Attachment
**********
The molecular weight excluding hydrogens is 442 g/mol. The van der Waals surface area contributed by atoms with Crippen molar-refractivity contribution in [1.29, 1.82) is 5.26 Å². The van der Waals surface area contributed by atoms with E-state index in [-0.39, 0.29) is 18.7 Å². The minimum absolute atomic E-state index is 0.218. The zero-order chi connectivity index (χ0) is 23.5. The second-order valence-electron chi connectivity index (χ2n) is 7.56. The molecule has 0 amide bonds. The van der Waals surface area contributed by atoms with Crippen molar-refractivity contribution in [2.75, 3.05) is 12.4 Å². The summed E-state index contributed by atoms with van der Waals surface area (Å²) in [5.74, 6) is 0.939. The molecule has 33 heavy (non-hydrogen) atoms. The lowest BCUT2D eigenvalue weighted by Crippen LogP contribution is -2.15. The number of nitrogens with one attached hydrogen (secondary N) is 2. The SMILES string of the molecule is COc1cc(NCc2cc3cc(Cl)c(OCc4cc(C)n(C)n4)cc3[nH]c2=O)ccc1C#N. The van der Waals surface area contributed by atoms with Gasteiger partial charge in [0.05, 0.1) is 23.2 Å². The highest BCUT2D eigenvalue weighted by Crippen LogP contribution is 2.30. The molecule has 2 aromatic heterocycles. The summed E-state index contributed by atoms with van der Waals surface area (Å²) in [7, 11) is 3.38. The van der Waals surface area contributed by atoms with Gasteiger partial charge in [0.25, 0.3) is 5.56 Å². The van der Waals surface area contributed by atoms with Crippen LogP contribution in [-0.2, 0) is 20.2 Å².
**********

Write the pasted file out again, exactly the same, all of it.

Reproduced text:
The molecular weight excluding hydrogens is 442 g/mol. The van der Waals surface area contributed by atoms with Crippen molar-refractivity contribution in [1.29, 1.82) is 5.26 Å². The van der Waals surface area contributed by atoms with E-state index in [-0.39, 0.29) is 18.7 Å². The minimum absolute atomic E-state index is 0.218. The zero-order chi connectivity index (χ0) is 23.5. The second-order valence-electron chi connectivity index (χ2n) is 7.56. The molecule has 0 amide bonds. The van der Waals surface area contributed by atoms with Crippen molar-refractivity contribution in [2.75, 3.05) is 12.4 Å². The summed E-state index contributed by atoms with van der Waals surface area (Å²) in [5.74, 6) is 0.939. The molecule has 33 heavy (non-hydrogen) atoms. The lowest BCUT2D eigenvalue weighted by Crippen LogP contribution is -2.15. The number of nitrogens with one attached hydrogen (secondary N) is 2. The SMILES string of the molecule is COc1cc(NCc2cc3cc(Cl)c(OCc4cc(C)n(C)n4)cc3[nH]c2=O)ccc1C#N. The van der Waals surface area contributed by atoms with Gasteiger partial charge in [0.05, 0.1) is 23.2 Å². The highest BCUT2D eigenvalue weighted by Crippen LogP contribution is 2.30. The molecule has 2 aromatic heterocycles. The summed E-state index contributed by atoms with van der Waals surface area (Å²) in [7, 11) is 3.38. The van der Waals surface area contributed by atoms with Gasteiger partial charge in [0.25, 0.3) is 5.56 Å². The van der Waals surface area contributed by atoms with Crippen LogP contribution in [-0.2, 0) is 20.2 Å².